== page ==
Englerth noted that without team-based care, FQHCs wouldn’t be able to deliver the same volume and quality of care.
“If we saw the primary care provider as the be-all and end-all in achieving health outcomes, the quality of care we offer would decrease,” Englerth explained. “A patient may share something with the medical assistant who’s taking their vitals that they don’t share with their PCP. They’re important, but so is every other member of the team in helping our patients achieve their best health.”
Integrate behavioral and mental health into primary care
When we think about what’s needed to help patients improve their health, it’s hard to overstate the importance of integrating behavioral and mental health services into primary care. Physical and mental health are deeply intertwined, and for many patients, behavioral or mental health challenges can be a barrier to making the changes needed to reach their goals.
Dr. Alli shared that learning about the CDC-Kaiser Permanente adverse childhood experiences (ACE) study was a lightbulb moment in moving toward an integrated behavioral and mental health model. The study showed that individuals who experienced abuse or neglect as a child have a higher likelihood of developing chronic diseases as an adult. ACEs are incredibly common across all populations, and they can reappear in adults in the form of higher incidences of mental illness and chronic and infectious diseases.
“Patients come to the doctor seeking to get better, but there’s often a disconnect between wanting to get better and then being able to act upon the behavior change needed to get better,” Dr. Alli explained. “I realized that we were spinning our wheels trying to treat diabetes and hypertension and asthma, but we really needed to also be treating the true root of the problem.”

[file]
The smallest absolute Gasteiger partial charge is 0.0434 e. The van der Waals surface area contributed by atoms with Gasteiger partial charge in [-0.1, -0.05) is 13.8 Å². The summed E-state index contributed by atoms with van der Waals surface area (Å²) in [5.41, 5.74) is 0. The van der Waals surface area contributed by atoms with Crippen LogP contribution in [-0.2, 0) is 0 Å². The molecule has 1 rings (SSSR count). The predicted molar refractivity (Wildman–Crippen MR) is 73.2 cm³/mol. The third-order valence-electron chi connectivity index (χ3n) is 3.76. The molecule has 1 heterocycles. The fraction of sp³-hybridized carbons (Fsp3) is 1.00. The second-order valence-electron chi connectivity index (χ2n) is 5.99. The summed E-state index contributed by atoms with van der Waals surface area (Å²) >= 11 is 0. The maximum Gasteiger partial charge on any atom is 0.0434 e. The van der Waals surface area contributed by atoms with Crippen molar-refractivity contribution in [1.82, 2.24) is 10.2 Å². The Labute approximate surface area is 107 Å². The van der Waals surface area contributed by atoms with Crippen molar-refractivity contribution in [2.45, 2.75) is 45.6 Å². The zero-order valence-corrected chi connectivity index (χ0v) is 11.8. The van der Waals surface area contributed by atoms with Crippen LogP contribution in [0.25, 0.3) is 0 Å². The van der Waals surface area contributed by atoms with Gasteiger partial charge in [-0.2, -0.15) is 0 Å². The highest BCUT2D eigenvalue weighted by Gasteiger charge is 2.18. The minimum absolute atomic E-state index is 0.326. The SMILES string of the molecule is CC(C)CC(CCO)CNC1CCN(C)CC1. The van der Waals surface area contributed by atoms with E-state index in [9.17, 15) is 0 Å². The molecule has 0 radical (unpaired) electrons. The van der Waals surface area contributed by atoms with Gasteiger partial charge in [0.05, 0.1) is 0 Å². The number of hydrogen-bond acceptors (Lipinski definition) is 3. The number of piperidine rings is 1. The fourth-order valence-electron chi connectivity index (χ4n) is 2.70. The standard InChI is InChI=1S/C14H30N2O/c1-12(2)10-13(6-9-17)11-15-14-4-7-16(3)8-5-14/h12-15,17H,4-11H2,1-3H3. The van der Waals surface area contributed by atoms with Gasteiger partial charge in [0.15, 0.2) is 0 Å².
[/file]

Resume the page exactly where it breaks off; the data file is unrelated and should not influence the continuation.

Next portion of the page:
Let’s say a primary care provider has seen a patient a few times, but their diabetes just isn’t improving the way they want it to. Clinicians at HJAHC are trained to understand that there might be underlying mental or behavioral health illnesses that need to be treated in order for that patient to work on their diabetes. They can then explain that to the patient and refer them to a behavioral and mental health clinician. This model requires training across the care team, so everyone is on the same page and speaks a shared language with the patient.
Build trust with patients
Trust is the invisible, intangible glue that makes it possible for patients to keep coming back and working on their health. “When trust is not in place, there’s a greater opportunity for poor health and poor health outcomes,” Englerth explained. “When we build trust over time, we keep people engaged. When we keep people engaged, then we have the opportunity to support them in achieving their best health.”
How do FQHCs build trust with their patients? Meeting patients where they are and providing them with consistent non-judgmental care is fundamental, according to Englerth. As part of the team-based model of care, Englerth also highlighted that everyone the patient interacts with plays a role in maintaining that trust, from the front-office staff to the clinician to the lab you refer your patients to.
Alli also emphasized the importance of being embedded in the community. “The idea of being in the community, being of the community, is really important,” said Dr. Alli. “Many of our staff are from the community. I think that helps build that culture of trust, when you’re in the grocery store and you see your provider there.”
As value-based care and outcome-based reimbursement grow, the rest of the healthcare industry will need to be more focused than ever on building trust with patients and encouraging them to actively engage in their care. And with FQHCs’ longstanding track record of improving health outcomes for the most vulnerable populations, there’s a lot we can learn from their approach of treating the whole patient, with integrated, team-based care.